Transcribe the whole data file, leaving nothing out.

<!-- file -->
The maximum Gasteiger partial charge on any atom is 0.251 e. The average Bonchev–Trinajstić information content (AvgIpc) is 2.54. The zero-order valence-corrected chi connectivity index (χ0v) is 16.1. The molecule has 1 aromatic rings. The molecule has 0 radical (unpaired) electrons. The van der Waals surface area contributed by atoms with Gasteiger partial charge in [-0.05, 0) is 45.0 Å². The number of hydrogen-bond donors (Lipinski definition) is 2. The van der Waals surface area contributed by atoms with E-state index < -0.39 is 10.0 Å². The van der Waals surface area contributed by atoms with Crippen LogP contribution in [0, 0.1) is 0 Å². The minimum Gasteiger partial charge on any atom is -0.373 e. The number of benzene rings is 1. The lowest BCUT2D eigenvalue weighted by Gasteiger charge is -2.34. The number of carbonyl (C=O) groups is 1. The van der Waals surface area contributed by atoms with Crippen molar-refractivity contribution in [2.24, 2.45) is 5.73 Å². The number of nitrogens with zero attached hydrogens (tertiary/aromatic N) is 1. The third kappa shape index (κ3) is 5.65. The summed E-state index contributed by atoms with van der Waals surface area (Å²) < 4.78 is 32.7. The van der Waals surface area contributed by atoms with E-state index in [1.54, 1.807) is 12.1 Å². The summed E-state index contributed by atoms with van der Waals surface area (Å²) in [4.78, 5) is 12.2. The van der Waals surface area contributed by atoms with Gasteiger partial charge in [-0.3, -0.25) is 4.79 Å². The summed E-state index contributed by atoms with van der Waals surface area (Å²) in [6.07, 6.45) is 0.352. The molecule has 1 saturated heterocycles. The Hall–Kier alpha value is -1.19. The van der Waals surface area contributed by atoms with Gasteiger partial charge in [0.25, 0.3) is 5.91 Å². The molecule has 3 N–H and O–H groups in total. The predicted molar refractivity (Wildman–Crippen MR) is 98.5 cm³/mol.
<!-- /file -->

The maximum Gasteiger partial charge on any atom is 0.251 e. The average Bonchev–Trinajstić information content (AvgIpc) is 2.54. The zero-order valence-corrected chi connectivity index (χ0v) is 16.1. The molecule has 1 aromatic rings. The molecule has 0 radical (unpaired) electrons. The van der Waals surface area contributed by atoms with Gasteiger partial charge in [-0.05, 0) is 45.0 Å². The number of hydrogen-bond donors (Lipinski definition) is 2. The van der Waals surface area contributed by atoms with E-state index < -0.39 is 10.0 Å². The van der Waals surface area contributed by atoms with Crippen LogP contribution in [0, 0.1) is 0 Å². The minimum Gasteiger partial charge on any atom is -0.373 e. The number of benzene rings is 1. The lowest BCUT2D eigenvalue weighted by Gasteiger charge is -2.34. The number of carbonyl (C=O) groups is 1. The van der Waals surface area contributed by atoms with Crippen molar-refractivity contribution in [2.24, 2.45) is 5.73 Å². The number of nitrogens with zero attached hydrogens (tertiary/aromatic N) is 1. The third kappa shape index (κ3) is 5.65. The summed E-state index contributed by atoms with van der Waals surface area (Å²) < 4.78 is 32.7. The van der Waals surface area contributed by atoms with E-state index in [1.54, 1.807) is 12.1 Å². The summed E-state index contributed by atoms with van der Waals surface area (Å²) in [4.78, 5) is 12.2. The van der Waals surface area contributed by atoms with Gasteiger partial charge in [-0.3, -0.25) is 4.79 Å². The summed E-state index contributed by atoms with van der Waals surface area (Å²) in [6.07, 6.45) is 0.352. The molecule has 1 saturated heterocycles. The Hall–Kier alpha value is -1.19. The van der Waals surface area contributed by atoms with Gasteiger partial charge in [0.25, 0.3) is 5.91 Å². The molecule has 3 N–H and O–H groups in total. The predicted molar refractivity (Wildman–Crippen MR) is 98.5 cm³/mol.